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From the Editor


Peter D. Ward is one of maybe a dozen leading scholars of the Permian extinction. Despite being an able popularizer, always anathema to scientists who cannot write, he is a sober-sided and careful researcher, not to mention a meticulous theorist. His colleague Luann Becker hit the papers lately with claims that an asteroid collision was responsible for the Permian extinction, and Ward methodically pointed out the pesky evidence contrary to her impact hypothesis.

And so it hit rather hard when I read an essay in which Ward suggests that the wave of extinctions currently in progress may be the worst one the world has ever known, if you count the number of species being eradicated.

Worse than the one that killed the dinosaurs and the ammonites, worse than the Ordovician, Triassic, and Devonian extinctions, worse than the Permian, in which life was almost eradicated from the planet. Worse, perhaps, than all of them put together: Ward conjectures that “the absolute number of species that have already gone extinct... may be more than the total of the other mass extinctions combined.”

He said “species that have already gone extinct.” Just the ones we've already done in, more species wiped out than in all other mass extinctions in the history of the earth combined. That’s the kind of hyperbole you couldn't pay most environmentalists to utter, but Ward says it unabashedly:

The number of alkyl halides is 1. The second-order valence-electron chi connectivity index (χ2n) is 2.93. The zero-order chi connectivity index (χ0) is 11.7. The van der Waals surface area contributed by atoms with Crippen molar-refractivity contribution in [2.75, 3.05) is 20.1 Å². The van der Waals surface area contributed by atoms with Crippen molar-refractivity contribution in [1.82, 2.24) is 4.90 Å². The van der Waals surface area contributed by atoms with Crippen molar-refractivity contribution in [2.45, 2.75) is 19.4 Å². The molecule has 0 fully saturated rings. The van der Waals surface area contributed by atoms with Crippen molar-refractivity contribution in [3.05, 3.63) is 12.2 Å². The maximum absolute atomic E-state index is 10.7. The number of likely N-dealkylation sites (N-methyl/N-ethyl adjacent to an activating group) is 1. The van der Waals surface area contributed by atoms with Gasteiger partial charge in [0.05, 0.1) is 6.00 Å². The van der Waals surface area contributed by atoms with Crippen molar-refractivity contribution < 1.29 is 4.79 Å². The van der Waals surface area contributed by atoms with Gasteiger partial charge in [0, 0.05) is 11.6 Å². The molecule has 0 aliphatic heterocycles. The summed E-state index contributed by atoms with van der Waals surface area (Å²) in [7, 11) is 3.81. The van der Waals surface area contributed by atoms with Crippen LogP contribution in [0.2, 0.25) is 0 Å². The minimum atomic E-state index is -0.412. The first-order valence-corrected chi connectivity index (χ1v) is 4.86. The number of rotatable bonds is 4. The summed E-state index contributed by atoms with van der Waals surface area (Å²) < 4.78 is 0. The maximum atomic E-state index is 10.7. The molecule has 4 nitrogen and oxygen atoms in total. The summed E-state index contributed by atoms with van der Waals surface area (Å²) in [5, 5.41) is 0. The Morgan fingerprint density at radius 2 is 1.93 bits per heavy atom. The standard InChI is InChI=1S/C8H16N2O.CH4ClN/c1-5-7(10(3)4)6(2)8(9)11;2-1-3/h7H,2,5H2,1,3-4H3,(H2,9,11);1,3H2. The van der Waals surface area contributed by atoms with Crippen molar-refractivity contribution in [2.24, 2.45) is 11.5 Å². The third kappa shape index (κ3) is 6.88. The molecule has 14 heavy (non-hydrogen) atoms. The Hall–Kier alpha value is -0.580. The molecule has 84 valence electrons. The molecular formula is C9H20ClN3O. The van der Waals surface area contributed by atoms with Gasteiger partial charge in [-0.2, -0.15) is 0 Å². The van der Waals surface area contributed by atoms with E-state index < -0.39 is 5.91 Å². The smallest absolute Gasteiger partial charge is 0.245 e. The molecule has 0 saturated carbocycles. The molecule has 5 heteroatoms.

Two points are indisputable: the number of species has increased through time, and there are more species per family now than at any previous time. But most people attempting to grapple with the problem of current and impending extinctions have missed these two salient points. All too often they argue that the current extinction is far less calamitous than either the end-Paleozoic or end-Mesozoic events (and thus not worth getting too upset about) because lower percentages of families and genera are now going extinct than in the past... What these scientists overlook, however, is the fact that the absolute – not relative – number of species (or other categories) that have already gone extinct in the last million years may be more than the total of the other mass extinctions combined.

Ward continues: “Even if Homo sapiens survives several million more years, it is unlikely that any of our species will see biodiversity recover from today’s extinctions.”

What do we do with a piece of news like this? It’s depressing and demoralizing, to be sure. But whether Ward is correct or not, the extinction isn’t finished yet. There are still species, whether critically endangered or merely beginning that long slide, that need our help – as do the habitats they rely on.

People in the United States will be making an important choice in the voting booth soon after this issue of Earth Island Journal hits the newsstands. And the election is but one choice among thousands each of us makes day to day. Each and every one of us has our work cut out for us. If there ever was a time when any of us could afford to sit on our hands, that time is long past. Vote your conscience, but don’t let that be the only way you act your conscience. It’s time we each started living our lives as one big vote: a vote for biodiversity, a vote for clean air and water, a vote for the Earth.


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